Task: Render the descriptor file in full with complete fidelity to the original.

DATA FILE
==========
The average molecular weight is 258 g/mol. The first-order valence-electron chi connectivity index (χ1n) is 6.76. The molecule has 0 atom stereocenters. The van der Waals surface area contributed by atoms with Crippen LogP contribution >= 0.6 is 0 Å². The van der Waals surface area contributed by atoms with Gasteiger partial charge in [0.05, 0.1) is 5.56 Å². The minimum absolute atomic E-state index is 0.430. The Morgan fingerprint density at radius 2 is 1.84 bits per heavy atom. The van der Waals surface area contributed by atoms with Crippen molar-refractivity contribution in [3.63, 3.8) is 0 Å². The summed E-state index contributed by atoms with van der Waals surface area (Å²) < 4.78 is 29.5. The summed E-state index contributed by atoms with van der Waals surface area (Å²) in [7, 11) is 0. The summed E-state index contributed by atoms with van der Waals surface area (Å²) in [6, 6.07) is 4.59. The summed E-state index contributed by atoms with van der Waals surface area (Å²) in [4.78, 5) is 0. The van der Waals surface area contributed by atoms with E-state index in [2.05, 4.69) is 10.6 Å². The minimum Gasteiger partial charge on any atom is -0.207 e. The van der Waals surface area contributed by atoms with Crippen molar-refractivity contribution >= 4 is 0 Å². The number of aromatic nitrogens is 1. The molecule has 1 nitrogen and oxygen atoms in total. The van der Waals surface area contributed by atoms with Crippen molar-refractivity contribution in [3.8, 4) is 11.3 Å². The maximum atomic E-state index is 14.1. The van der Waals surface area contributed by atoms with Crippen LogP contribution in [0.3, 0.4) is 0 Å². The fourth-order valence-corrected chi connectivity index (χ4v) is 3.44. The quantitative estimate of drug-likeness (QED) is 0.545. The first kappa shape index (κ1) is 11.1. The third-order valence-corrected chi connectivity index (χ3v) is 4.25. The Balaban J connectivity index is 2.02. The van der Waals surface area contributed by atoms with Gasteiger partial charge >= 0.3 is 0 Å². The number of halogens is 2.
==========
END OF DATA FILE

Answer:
The average molecular weight is 258 g/mol. The first-order valence-electron chi connectivity index (χ1n) is 6.76. The molecule has 0 atom stereocenters. The van der Waals surface area contributed by atoms with Crippen LogP contribution >= 0.6 is 0 Å². The van der Waals surface area contributed by atoms with Gasteiger partial charge in [0.05, 0.1) is 5.56 Å². The minimum absolute atomic E-state index is 0.430. The Morgan fingerprint density at radius 2 is 1.84 bits per heavy atom. The van der Waals surface area contributed by atoms with Crippen molar-refractivity contribution in [3.63, 3.8) is 0 Å². The summed E-state index contributed by atoms with van der Waals surface area (Å²) < 4.78 is 29.5. The summed E-state index contributed by atoms with van der Waals surface area (Å²) in [7, 11) is 0. The summed E-state index contributed by atoms with van der Waals surface area (Å²) in [6, 6.07) is 4.59. The summed E-state index contributed by atoms with van der Waals surface area (Å²) in [4.78, 5) is 0. The van der Waals surface area contributed by atoms with E-state index in [2.05, 4.69) is 10.6 Å². The minimum Gasteiger partial charge on any atom is -0.207 e. The van der Waals surface area contributed by atoms with Crippen molar-refractivity contribution >= 4 is 0 Å². The number of aromatic nitrogens is 1. The molecule has 1 nitrogen and oxygen atoms in total. The van der Waals surface area contributed by atoms with Crippen molar-refractivity contribution in [3.8, 4) is 11.3 Å². The maximum atomic E-state index is 14.1. The van der Waals surface area contributed by atoms with Crippen LogP contribution in [0.3, 0.4) is 0 Å². The fourth-order valence-corrected chi connectivity index (χ4v) is 3.44. The quantitative estimate of drug-likeness (QED) is 0.545. The first kappa shape index (κ1) is 11.1. The third-order valence-corrected chi connectivity index (χ3v) is 4.25. The Balaban J connectivity index is 2.02. The van der Waals surface area contributed by atoms with Gasteiger partial charge >= 0.3 is 0 Å². The number of halogens is 2.